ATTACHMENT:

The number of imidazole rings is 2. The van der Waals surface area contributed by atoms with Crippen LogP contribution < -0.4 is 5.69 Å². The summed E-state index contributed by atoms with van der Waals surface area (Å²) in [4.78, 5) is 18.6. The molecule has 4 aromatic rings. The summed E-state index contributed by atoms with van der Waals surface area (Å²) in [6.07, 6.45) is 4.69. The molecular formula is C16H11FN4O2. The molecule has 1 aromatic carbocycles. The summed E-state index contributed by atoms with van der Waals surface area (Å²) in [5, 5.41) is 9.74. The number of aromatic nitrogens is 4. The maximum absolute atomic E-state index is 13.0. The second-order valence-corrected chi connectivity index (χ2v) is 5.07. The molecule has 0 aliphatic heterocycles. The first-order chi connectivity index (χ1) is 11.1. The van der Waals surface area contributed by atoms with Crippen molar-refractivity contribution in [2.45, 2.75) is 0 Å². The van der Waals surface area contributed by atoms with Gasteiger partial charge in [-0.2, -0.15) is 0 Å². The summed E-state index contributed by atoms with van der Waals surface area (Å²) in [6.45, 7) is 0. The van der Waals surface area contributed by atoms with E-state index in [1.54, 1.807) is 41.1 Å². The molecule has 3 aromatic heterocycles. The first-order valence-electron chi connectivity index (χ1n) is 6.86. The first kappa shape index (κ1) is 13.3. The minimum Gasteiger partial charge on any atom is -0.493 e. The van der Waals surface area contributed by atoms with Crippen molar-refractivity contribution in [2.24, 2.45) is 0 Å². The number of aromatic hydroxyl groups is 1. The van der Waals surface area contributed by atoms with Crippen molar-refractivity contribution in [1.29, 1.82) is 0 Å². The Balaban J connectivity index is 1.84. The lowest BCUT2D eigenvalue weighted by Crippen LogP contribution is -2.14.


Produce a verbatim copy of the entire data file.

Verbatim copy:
The number of imidazole rings is 2. The van der Waals surface area contributed by atoms with Crippen LogP contribution < -0.4 is 5.69 Å². The summed E-state index contributed by atoms with van der Waals surface area (Å²) in [4.78, 5) is 18.6. The molecule has 4 aromatic rings. The summed E-state index contributed by atoms with van der Waals surface area (Å²) in [6.07, 6.45) is 4.69. The molecular formula is C16H11FN4O2. The molecule has 1 aromatic carbocycles. The summed E-state index contributed by atoms with van der Waals surface area (Å²) in [5, 5.41) is 9.74. The number of aromatic nitrogens is 4. The maximum absolute atomic E-state index is 13.0. The second-order valence-corrected chi connectivity index (χ2v) is 5.07. The molecule has 0 aliphatic heterocycles. The first-order chi connectivity index (χ1) is 11.1. The van der Waals surface area contributed by atoms with Crippen molar-refractivity contribution in [2.45, 2.75) is 0 Å². The van der Waals surface area contributed by atoms with Gasteiger partial charge in [-0.2, -0.15) is 0 Å². The summed E-state index contributed by atoms with van der Waals surface area (Å²) in [6.45, 7) is 0. The van der Waals surface area contributed by atoms with E-state index in [1.54, 1.807) is 41.1 Å². The molecule has 3 aromatic heterocycles. The first-order valence-electron chi connectivity index (χ1n) is 6.86. The first kappa shape index (κ1) is 13.3. The minimum Gasteiger partial charge on any atom is -0.493 e. The van der Waals surface area contributed by atoms with Crippen molar-refractivity contribution in [2.24, 2.45) is 0 Å². The number of aromatic hydroxyl groups is 1. The van der Waals surface area contributed by atoms with Crippen molar-refractivity contribution in [1.29, 1.82) is 0 Å². The Balaban J connectivity index is 1.84. The lowest BCUT2D eigenvalue weighted by Crippen LogP contribution is -2.14.